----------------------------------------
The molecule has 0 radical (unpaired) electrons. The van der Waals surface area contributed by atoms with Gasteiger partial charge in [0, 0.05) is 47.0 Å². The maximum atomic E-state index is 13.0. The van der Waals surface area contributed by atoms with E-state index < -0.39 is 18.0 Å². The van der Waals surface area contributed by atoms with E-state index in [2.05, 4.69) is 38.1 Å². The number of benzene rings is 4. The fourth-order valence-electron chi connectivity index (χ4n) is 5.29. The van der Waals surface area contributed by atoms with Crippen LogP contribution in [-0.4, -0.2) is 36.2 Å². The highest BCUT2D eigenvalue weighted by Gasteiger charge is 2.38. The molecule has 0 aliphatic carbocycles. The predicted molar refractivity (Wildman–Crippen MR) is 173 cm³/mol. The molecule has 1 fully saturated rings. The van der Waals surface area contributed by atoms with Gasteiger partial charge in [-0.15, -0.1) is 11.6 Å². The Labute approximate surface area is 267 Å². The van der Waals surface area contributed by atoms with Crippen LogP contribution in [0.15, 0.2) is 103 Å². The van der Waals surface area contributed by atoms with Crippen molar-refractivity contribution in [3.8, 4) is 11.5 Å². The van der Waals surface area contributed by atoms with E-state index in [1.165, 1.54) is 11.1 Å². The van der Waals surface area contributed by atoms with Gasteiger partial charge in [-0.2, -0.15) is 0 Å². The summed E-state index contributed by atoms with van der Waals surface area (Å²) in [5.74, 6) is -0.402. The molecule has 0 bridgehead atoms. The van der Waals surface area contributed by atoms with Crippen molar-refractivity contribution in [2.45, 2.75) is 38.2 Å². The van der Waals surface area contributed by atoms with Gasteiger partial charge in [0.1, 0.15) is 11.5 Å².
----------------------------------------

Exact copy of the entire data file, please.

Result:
The molecule has 0 radical (unpaired) electrons. The van der Waals surface area contributed by atoms with Gasteiger partial charge in [0, 0.05) is 47.0 Å². The maximum atomic E-state index is 13.0. The van der Waals surface area contributed by atoms with E-state index < -0.39 is 18.0 Å². The van der Waals surface area contributed by atoms with E-state index in [2.05, 4.69) is 38.1 Å². The number of benzene rings is 4. The fourth-order valence-electron chi connectivity index (χ4n) is 5.29. The van der Waals surface area contributed by atoms with Crippen LogP contribution in [-0.4, -0.2) is 36.2 Å². The highest BCUT2D eigenvalue weighted by Gasteiger charge is 2.38. The molecule has 0 aliphatic carbocycles. The predicted molar refractivity (Wildman–Crippen MR) is 173 cm³/mol. The molecule has 1 fully saturated rings. The van der Waals surface area contributed by atoms with Gasteiger partial charge in [-0.15, -0.1) is 11.6 Å². The Labute approximate surface area is 267 Å². The van der Waals surface area contributed by atoms with Crippen LogP contribution in [0.15, 0.2) is 103 Å². The van der Waals surface area contributed by atoms with Crippen molar-refractivity contribution in [3.8, 4) is 11.5 Å². The van der Waals surface area contributed by atoms with E-state index in [1.165, 1.54) is 11.1 Å². The van der Waals surface area contributed by atoms with Gasteiger partial charge in [-0.2, -0.15) is 0 Å². The summed E-state index contributed by atoms with van der Waals surface area (Å²) in [5.74, 6) is -0.402. The molecule has 0 bridgehead atoms. The van der Waals surface area contributed by atoms with Crippen molar-refractivity contribution in [2.45, 2.75) is 38.2 Å². The van der Waals surface area contributed by atoms with Gasteiger partial charge in [0.1, 0.15) is 11.5 Å².